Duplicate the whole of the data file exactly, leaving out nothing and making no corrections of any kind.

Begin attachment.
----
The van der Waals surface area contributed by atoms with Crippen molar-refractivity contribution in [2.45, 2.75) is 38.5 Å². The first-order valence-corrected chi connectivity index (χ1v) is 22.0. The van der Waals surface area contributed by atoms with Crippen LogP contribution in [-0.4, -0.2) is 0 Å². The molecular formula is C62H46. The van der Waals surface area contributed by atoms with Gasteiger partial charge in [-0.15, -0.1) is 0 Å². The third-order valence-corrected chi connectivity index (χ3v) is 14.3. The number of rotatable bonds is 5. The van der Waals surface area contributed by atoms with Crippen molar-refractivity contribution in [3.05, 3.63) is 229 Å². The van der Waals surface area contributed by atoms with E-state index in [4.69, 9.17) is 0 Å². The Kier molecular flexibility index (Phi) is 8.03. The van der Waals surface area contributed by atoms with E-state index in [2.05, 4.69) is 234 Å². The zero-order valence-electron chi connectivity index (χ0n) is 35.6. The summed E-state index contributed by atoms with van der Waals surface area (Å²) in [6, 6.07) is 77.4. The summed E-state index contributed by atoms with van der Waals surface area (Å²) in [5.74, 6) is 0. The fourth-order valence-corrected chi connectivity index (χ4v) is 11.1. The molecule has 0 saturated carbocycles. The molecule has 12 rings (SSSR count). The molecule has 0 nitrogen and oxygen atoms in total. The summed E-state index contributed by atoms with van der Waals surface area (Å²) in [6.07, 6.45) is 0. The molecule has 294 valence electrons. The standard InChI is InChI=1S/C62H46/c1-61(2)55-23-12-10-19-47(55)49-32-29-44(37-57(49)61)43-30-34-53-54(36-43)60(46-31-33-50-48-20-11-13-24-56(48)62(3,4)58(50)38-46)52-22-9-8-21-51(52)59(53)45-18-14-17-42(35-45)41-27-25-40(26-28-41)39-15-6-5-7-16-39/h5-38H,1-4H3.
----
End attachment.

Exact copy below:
The van der Waals surface area contributed by atoms with Crippen molar-refractivity contribution in [2.45, 2.75) is 38.5 Å². The first-order valence-corrected chi connectivity index (χ1v) is 22.0. The van der Waals surface area contributed by atoms with Crippen LogP contribution in [-0.4, -0.2) is 0 Å². The molecular formula is C62H46. The van der Waals surface area contributed by atoms with Gasteiger partial charge in [-0.15, -0.1) is 0 Å². The third-order valence-corrected chi connectivity index (χ3v) is 14.3. The number of rotatable bonds is 5. The van der Waals surface area contributed by atoms with Crippen molar-refractivity contribution in [3.05, 3.63) is 229 Å². The van der Waals surface area contributed by atoms with E-state index in [4.69, 9.17) is 0 Å². The Kier molecular flexibility index (Phi) is 8.03. The van der Waals surface area contributed by atoms with E-state index in [2.05, 4.69) is 234 Å². The zero-order valence-electron chi connectivity index (χ0n) is 35.6. The summed E-state index contributed by atoms with van der Waals surface area (Å²) in [6, 6.07) is 77.4. The summed E-state index contributed by atoms with van der Waals surface area (Å²) in [5.74, 6) is 0. The fourth-order valence-corrected chi connectivity index (χ4v) is 11.1. The molecule has 0 saturated carbocycles. The molecule has 12 rings (SSSR count). The molecule has 0 nitrogen and oxygen atoms in total. The summed E-state index contributed by atoms with van der Waals surface area (Å²) in [6.07, 6.45) is 0. The molecule has 294 valence electrons. The standard InChI is InChI=1S/C62H46/c1-61(2)55-23-12-10-19-47(55)49-32-29-44(37-57(49)61)43-30-34-53-54(36-43)60(46-31-33-50-48-20-11-13-24-56(48)62(3,4)58(50)38-46)52-22-9-8-21-51(52)59(53)45-18-14-17-42(35-45)41-27-25-40(26-28-41)39-15-6-5-7-16-39/h5-38H,1-4H3.